Tuesday, March 29, 2011

3 Big Ideas from ASCD11

The Wonderful Co-presenter and Friend: Lisa Dabbs

I love the hearts of SF!
My Very Favorite Session!

Meeting My Fabulous PLN: Lisa, Karen, and Angela!

I just returned from the ASCD11 preconference and conference in San Francisco and, I must say: my head is spinning!  Not only did I have the privilege of presenting, Beyond the Classroom Walls,  with my good friend, Lisa Dabbs, but I also got to meet, face to face, many of the educators in my PLN, personal learning network.
What were the most inspiring messages that I took back with me to my class today?

  1. Find the bright spots. Chip Heath, the keynote speaker, talked about how we need to find the "bright spots" in any challenging situation such as education and learn from them. Examining and re-examining problems won't lead us to change. We must seek out those who have managed to overcome obstacles and thrive, and then find out how they have blossomed despite hardship. We must also learn how to motivate others through "heart" and emotion, and help "shape the path" so that our analytical brains will accept and see the possibility. Read more here.
  2. Kids are always paying attention, to something but maybe (often?) not to us! Perhaps we haven't cultivated the "need to know" or "need to solve a problem" that we, as humans, all have. It's time that we captured the attention of our students through their brains; we must activate the amygdala through the senses, using novelty, curiosity, and signals that give the brain just the right level of stimulation. Dr. Judy Willis, in her wonderful session with Jay McTighe, showed us that students who were exposed to positive facial expressions on faces performed higher on cognitive/memory tasks than students exposed to angry facial exprssions.  When stimulated positively,  and not overstimulated through stress, the amygdala's connections to the frontal cortex can facilitate learning and executive functioning. 
  3. Relationship is what facilitates the safe environment where kids can think critically and make powerful connections. Over and over, session after session, presenters talked about Carol Dweck's growth mindset, and how an environment that openly embraces and celebrates failure and effort facilitates the learning that leads to success and efficacy. I must say that relationships are also what helps strengthen us as educators. I connected with many of my wonderful online PLN members; it was like meeting old friends! Don't underestimate the synergy of passionate educators.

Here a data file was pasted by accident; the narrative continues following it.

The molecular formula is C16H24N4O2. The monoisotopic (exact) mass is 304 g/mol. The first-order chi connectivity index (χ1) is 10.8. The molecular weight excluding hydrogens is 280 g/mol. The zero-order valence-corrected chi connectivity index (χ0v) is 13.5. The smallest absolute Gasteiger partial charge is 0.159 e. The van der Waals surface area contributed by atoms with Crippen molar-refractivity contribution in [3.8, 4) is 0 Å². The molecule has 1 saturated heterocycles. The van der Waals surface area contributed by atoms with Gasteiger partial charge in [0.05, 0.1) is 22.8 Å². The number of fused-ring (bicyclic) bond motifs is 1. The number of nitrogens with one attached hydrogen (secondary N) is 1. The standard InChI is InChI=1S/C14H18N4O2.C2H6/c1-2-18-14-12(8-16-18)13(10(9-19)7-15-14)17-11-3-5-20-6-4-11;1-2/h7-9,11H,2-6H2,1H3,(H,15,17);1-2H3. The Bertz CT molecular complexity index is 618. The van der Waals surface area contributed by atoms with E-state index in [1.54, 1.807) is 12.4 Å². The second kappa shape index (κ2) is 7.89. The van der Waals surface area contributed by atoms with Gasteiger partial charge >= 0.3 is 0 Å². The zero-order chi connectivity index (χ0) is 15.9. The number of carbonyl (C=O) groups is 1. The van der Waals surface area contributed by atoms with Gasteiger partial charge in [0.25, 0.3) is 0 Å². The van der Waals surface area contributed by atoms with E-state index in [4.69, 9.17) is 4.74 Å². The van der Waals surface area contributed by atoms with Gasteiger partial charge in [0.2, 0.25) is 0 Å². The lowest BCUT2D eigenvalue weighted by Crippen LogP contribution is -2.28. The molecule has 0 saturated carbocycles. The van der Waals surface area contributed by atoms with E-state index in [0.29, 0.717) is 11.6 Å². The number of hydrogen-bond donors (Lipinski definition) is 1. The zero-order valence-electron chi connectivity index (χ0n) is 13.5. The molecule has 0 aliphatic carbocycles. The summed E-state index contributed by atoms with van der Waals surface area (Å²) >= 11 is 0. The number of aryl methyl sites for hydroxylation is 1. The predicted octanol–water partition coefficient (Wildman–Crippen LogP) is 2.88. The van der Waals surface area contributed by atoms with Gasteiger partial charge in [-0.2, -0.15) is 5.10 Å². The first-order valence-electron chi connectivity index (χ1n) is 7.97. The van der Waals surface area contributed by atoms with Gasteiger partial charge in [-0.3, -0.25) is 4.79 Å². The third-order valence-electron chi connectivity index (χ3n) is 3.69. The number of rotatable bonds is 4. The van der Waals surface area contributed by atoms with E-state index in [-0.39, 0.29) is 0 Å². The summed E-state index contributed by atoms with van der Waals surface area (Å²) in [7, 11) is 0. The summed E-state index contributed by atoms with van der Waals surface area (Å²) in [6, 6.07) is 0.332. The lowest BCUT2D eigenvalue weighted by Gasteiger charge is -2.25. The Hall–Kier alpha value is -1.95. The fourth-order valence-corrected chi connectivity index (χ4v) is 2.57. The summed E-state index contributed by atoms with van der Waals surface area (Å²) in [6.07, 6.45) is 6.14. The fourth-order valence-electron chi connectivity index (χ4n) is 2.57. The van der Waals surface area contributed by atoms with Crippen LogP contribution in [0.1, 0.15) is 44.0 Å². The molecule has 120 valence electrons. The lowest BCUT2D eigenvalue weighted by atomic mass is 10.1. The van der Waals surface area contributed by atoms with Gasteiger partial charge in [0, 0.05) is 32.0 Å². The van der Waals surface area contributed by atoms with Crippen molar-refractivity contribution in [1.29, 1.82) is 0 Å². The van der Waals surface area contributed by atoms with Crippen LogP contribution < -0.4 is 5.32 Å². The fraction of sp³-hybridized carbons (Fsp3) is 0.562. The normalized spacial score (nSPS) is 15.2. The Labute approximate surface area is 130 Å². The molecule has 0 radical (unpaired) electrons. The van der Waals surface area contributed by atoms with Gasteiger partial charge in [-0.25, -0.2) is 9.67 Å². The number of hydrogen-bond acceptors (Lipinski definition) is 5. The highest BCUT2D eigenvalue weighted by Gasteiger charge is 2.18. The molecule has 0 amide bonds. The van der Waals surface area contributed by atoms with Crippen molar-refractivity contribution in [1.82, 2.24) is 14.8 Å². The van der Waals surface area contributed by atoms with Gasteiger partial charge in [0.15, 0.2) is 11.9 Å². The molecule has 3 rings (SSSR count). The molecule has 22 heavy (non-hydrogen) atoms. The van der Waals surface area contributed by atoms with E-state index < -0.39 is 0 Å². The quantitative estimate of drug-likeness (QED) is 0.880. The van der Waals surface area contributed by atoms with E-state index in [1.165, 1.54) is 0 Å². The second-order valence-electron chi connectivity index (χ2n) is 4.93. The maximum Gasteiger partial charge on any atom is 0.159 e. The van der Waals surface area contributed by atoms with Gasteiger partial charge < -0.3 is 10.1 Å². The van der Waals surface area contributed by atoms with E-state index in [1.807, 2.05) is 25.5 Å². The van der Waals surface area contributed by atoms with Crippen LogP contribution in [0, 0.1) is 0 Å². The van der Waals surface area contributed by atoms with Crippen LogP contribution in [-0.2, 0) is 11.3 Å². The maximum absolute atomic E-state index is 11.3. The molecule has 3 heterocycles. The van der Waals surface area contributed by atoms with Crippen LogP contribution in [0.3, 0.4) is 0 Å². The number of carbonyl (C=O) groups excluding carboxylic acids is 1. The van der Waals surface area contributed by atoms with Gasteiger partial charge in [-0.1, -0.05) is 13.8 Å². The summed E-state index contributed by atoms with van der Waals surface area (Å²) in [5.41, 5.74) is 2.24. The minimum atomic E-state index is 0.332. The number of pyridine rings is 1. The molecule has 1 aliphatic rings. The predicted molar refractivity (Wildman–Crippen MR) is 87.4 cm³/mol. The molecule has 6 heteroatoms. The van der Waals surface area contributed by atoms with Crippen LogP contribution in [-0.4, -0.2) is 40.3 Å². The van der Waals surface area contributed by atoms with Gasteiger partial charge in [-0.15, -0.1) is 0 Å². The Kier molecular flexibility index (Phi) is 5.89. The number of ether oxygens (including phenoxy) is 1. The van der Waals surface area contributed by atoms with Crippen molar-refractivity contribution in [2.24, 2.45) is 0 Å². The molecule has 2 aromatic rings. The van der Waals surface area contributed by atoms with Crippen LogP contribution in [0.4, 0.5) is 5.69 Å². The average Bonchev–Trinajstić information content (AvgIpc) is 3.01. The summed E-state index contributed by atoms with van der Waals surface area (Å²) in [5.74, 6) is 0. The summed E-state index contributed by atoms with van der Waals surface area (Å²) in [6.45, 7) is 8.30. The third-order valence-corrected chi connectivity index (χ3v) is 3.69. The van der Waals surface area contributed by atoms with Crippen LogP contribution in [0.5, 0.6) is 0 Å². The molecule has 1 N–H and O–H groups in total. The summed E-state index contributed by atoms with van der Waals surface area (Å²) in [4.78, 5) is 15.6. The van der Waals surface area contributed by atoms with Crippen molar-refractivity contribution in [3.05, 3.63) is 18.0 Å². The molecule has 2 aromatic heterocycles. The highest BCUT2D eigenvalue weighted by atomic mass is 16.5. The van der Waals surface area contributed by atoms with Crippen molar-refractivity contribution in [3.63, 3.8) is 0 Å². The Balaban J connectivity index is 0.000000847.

What connections do you make as you read this post? Were you there at ASCD and have another view to share? 


Tom Altepeter said...

Thanks for sharing your take-aways. Makes me wish even more that I was there, but makes me realize yet again that present or not present, I can depend on continuous connection and learning via my PLN. Best to you.

Joan Young (aka Mancini) said...

Thanks so much Tom for commenting. I always enjoy the learning that people share after conferences, so I am trying to bring back all that I learned. I am still processing, and I know that in the weeks to come, I will be sharing more "aha" moments! Thanks again.

F@v@ron said...

Dear colleague,

I'm co-editor in the “Didactic Strategies and Technologies for Education Incorporating Advancements” collection, which will be published by IGI Global (www.igi-global.com), February 2012.

I would be glad if you produce a content to be submitted to the reviewers.

More info about our project here:


I kindly ask you to circulate the Call for contributions.

Please let me know if you have any questions about the paper submission.

I look forward to hearing from you soon!

Best wishes,

Elena Favaron